How Michael’s on East Maintains Cost Controls

Read the case and answer the questions that follow. Studying this case will help you better understand how concepts relating to cost controls can be applied in a company such as Michael’s on East.

            Just as the recent recession impacted many consumers’ wallets, it also directly affected the businesses that rely on the discretionary income of those very consumers. The restaurant industry has certainly been no exception. Americans curbed their penchant for dining out or traded down to lower-priced restaurant options. For higher-end restaurants, the loss of business has been devastating. Enter Al Massa.

               Massa is executive chef of the Florida-based restaurant Michael’s on East. Menu items include veal chops, racks of lamb, Cornish game hens, filet mignon, lobster, salmon, sea bass, and swordfish. The elegant dining room, complete with piano bar, has become known as Sarasota, Florida’s “gastronomic sanctuary.”52 It is a place to enjoy a fine dinner with an equally fine glass of wine.

           But Massa had a difficult challenge on his hands: maintaining a high-quality menu of offerings while controlling rising costs. It was not easy. Loyal customers of the restaurant had come to expect a certain degree of excellence in the menu but were reluctant to continue paying the prices they had in previous years. Slashing prices, however, was not the answer. And sacrificing the quality of ingredients was also not an option. “The idea isn’t to just cut costs, it’s to build sales,” Massa said.53

         The true difficulty lay in crafting a menu that exhibited quality but was still sensitive to the cost concerns of restaurant patrons. In the fast-food industry, 99-cent and dollar menus have become a mainstay for value-conscious consumers. Although it would not have been prudent for Michael’s on East to offer one-dollar steaks and lobsters, it could still borrow from the fast-food industry’s pricing strategies. “We took a value approach to combat food costs,” said Massa. A few years ago, the restaurant offered a three-course dinner for $25 and a two-course lunch for $15. “It was so successful,” Massa said, “that we made it a regular part of our operation.” The first summer Michael’s on East attempted this strategy, it sold 2,000 more meals than it had the previous summer.54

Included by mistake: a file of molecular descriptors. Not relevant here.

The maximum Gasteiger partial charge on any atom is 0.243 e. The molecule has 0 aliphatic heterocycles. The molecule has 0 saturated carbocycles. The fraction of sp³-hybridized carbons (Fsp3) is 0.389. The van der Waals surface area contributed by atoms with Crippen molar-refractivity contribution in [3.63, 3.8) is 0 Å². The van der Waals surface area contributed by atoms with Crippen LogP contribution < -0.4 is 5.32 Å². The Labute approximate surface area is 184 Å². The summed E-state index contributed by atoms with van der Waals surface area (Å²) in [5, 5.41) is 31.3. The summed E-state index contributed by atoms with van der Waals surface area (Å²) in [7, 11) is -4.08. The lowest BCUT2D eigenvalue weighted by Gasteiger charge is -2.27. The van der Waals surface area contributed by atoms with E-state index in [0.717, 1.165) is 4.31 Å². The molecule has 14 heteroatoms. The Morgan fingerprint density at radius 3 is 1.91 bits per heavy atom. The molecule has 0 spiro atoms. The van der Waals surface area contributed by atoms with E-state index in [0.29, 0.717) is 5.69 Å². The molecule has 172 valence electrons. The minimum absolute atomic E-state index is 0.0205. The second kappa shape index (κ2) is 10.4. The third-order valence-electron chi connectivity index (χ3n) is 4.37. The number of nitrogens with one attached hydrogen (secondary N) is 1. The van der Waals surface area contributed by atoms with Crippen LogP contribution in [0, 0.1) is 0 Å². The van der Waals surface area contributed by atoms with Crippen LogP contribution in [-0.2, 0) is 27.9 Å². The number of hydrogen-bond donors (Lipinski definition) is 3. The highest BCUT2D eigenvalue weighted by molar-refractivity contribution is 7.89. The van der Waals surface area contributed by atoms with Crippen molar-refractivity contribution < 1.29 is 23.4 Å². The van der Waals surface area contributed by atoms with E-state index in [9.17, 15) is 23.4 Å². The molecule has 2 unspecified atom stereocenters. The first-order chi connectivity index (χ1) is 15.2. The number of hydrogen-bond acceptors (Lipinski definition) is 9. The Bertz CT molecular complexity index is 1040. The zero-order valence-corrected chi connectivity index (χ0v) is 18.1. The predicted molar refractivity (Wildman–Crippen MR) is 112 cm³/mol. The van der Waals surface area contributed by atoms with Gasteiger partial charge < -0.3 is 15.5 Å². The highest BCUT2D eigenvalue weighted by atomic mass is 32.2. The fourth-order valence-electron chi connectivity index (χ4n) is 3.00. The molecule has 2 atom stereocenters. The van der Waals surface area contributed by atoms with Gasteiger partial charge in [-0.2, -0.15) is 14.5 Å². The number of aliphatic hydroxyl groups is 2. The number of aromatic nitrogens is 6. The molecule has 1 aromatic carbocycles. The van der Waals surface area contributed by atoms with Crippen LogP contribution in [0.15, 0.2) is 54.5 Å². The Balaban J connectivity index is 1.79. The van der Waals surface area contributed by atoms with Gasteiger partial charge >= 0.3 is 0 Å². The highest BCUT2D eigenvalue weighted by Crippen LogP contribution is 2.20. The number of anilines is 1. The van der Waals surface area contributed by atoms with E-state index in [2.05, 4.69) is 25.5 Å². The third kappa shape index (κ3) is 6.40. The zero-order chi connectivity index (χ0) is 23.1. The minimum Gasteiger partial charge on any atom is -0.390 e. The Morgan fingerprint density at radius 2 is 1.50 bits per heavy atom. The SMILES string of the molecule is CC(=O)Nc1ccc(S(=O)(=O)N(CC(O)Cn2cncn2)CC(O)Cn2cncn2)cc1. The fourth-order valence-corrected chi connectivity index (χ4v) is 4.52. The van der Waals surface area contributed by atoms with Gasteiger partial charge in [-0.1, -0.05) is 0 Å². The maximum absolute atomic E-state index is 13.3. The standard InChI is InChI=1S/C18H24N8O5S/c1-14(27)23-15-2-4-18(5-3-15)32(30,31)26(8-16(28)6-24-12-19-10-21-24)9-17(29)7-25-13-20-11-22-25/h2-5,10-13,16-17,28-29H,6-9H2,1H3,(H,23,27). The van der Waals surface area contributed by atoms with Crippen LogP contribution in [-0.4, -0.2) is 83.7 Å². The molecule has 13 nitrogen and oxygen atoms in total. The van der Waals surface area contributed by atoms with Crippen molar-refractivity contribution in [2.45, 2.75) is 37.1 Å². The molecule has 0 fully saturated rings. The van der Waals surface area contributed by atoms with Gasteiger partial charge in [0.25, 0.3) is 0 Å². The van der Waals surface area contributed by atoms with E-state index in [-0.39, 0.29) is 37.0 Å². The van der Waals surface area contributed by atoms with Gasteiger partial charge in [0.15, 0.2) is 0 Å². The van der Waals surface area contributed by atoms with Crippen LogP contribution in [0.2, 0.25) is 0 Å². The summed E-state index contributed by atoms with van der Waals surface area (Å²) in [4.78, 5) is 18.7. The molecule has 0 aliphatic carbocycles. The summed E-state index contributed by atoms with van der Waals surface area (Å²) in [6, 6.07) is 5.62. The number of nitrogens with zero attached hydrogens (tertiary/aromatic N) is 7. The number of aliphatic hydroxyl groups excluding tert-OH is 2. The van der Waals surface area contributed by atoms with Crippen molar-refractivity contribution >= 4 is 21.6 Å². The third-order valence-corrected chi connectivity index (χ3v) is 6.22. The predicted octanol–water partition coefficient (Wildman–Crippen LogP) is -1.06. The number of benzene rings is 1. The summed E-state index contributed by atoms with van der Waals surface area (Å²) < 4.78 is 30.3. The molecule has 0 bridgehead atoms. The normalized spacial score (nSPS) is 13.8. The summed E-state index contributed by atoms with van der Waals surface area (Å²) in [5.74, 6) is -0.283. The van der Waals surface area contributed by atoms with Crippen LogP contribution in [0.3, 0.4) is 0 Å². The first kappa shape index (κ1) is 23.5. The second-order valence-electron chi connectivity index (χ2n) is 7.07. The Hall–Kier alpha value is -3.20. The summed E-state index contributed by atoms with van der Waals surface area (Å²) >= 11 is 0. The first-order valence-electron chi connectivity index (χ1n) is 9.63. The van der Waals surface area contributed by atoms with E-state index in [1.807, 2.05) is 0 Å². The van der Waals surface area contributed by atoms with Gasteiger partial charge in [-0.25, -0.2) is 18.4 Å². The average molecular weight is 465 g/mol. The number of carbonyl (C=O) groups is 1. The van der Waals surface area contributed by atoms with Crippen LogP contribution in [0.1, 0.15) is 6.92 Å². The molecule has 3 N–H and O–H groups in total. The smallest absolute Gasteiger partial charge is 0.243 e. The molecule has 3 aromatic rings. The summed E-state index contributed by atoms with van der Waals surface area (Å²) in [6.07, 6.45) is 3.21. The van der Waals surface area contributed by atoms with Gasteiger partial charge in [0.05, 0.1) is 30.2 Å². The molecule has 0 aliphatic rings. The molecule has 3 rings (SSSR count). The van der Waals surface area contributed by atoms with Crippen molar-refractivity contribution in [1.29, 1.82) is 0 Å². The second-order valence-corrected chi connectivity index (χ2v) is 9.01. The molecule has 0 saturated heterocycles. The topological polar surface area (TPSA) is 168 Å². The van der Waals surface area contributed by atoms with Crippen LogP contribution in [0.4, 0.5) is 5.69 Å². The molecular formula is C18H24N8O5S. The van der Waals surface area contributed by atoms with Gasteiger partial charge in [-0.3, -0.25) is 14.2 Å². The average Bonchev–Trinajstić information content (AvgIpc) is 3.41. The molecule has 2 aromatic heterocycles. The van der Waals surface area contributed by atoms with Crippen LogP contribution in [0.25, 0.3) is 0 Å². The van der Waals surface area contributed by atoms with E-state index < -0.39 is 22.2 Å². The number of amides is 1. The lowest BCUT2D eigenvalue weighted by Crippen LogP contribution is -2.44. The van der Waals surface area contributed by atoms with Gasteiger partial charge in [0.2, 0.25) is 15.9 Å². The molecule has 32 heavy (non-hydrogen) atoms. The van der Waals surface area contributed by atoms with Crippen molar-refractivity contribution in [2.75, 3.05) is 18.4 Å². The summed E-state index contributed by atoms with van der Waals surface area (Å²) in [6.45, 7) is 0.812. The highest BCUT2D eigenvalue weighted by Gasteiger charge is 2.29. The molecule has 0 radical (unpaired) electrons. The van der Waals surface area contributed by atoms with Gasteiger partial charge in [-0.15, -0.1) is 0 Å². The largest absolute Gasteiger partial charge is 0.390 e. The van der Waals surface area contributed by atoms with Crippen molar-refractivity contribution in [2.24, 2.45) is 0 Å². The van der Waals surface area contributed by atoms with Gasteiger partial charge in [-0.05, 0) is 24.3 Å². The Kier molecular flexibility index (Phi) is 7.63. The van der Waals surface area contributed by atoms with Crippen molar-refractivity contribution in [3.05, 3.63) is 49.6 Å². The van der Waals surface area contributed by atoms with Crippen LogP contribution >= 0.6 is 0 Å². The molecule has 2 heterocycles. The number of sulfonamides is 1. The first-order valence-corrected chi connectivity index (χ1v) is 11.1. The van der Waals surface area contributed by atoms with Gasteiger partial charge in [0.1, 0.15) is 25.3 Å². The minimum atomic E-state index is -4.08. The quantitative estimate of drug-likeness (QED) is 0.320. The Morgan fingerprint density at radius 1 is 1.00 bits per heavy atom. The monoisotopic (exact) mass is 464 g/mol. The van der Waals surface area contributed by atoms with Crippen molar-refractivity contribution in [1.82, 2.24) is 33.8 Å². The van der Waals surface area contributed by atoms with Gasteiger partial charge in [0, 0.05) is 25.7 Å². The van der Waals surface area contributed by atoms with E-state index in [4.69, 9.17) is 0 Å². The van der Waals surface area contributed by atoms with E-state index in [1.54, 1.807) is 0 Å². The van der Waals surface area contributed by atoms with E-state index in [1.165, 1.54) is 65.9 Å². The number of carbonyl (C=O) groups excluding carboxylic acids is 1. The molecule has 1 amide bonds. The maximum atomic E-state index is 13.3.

Another way Massa is controlling his costs is through portion size. “Instead of serving our normal eight- to nineounce slab of swordfish, we’ll do six ounces, cut into medallions,” he said.55 When served, customers don’t notice the very slight difference in the size of the entrée.

               Even the curried chicken—a best seller at the restaurant—has received Massa’s cost-trimming attention. For Michael’s on East, the chicken costs the restaurant only $2 to serve, but by pairing it with delicious but lower-cost side dishes, the profit margin increases. “If we can sell 120 of those at a food cost of 25 percent,” Massa calculated, “that’s how we’re going about reducing our food cost— by having some of our lead sellers be our value menu selections.”56

            Traditional menu items such as steak have also been carefully reevaluated. When Massa realized that the restaurant could not cut portion size or price, he devised the unique compromise of offering just the steak with no sides. Called simply “steak on a plate,” if a customer wants a baked potato or other side, he or she can purchase it à la carte. “We worried customers would balk at not getting their potato and vegetable, but they didn’t skip a beat.”57

            It would probably have been easier to gradually slash menu prices by 10 or even 20 percent and try to make up the lost profit margin through increased volume. But restaurants such as Michaels on East have a particular image to uphold, and a drastic drop in price sometimes conveys a loss of quality in the mind of the customer. Massa also could have opted for cheaper ingredients and lesser-quality steaks and fish, but patrons very likely would have detected the difference. Instead, Massa’s approach of maintaining very high-quality raw ingredients and combining them with a value approach to the menu has enabled the restaurant to continue its success in a tough economic climate.


1How would you evaluate Massa’s cost control strategies?

2.What potential challenges do you see in Massa’s cost control strategies? How would you recommend overcoming those challenges?

3.If you were Massa, what other cost controls would you try to implement?

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